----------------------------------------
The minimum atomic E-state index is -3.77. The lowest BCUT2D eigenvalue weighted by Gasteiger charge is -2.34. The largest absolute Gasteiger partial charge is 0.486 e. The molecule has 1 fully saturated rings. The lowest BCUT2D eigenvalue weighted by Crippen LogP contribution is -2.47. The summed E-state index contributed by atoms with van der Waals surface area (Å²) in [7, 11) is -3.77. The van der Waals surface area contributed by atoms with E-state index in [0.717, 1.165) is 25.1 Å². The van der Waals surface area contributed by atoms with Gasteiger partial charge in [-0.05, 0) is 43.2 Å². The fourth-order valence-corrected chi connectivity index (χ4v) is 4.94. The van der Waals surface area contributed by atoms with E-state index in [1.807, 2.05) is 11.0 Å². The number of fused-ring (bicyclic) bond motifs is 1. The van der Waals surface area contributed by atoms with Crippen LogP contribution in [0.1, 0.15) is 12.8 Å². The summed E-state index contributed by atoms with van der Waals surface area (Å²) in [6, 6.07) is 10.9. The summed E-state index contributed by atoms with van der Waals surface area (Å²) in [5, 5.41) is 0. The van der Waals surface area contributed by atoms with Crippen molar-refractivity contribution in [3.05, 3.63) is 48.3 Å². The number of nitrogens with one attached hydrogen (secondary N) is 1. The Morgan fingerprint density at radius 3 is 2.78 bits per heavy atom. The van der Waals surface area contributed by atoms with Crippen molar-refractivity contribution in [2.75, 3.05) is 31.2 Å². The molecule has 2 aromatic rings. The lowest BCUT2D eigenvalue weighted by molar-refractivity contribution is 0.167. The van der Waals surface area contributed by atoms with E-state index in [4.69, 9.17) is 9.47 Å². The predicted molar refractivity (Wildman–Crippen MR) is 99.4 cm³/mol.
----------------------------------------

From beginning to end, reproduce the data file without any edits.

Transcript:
The minimum atomic E-state index is -3.77. The lowest BCUT2D eigenvalue weighted by Gasteiger charge is -2.34. The largest absolute Gasteiger partial charge is 0.486 e. The molecule has 1 fully saturated rings. The lowest BCUT2D eigenvalue weighted by Crippen LogP contribution is -2.47. The summed E-state index contributed by atoms with van der Waals surface area (Å²) in [7, 11) is -3.77. The van der Waals surface area contributed by atoms with E-state index in [0.717, 1.165) is 25.1 Å². The van der Waals surface area contributed by atoms with Gasteiger partial charge in [-0.05, 0) is 43.2 Å². The fourth-order valence-corrected chi connectivity index (χ4v) is 4.94. The van der Waals surface area contributed by atoms with E-state index in [1.807, 2.05) is 11.0 Å². The number of fused-ring (bicyclic) bond motifs is 1. The van der Waals surface area contributed by atoms with Crippen LogP contribution in [0.1, 0.15) is 12.8 Å². The summed E-state index contributed by atoms with van der Waals surface area (Å²) in [6, 6.07) is 10.9. The summed E-state index contributed by atoms with van der Waals surface area (Å²) in [5, 5.41) is 0. The van der Waals surface area contributed by atoms with Crippen molar-refractivity contribution in [3.05, 3.63) is 48.3 Å². The number of nitrogens with one attached hydrogen (secondary N) is 1. The Morgan fingerprint density at radius 3 is 2.78 bits per heavy atom. The van der Waals surface area contributed by atoms with Crippen molar-refractivity contribution in [2.75, 3.05) is 31.2 Å². The molecule has 2 aromatic rings. The lowest BCUT2D eigenvalue weighted by molar-refractivity contribution is 0.167. The van der Waals surface area contributed by atoms with E-state index in [4.69, 9.17) is 9.47 Å². The predicted molar refractivity (Wildman–Crippen MR) is 99.4 cm³/mol.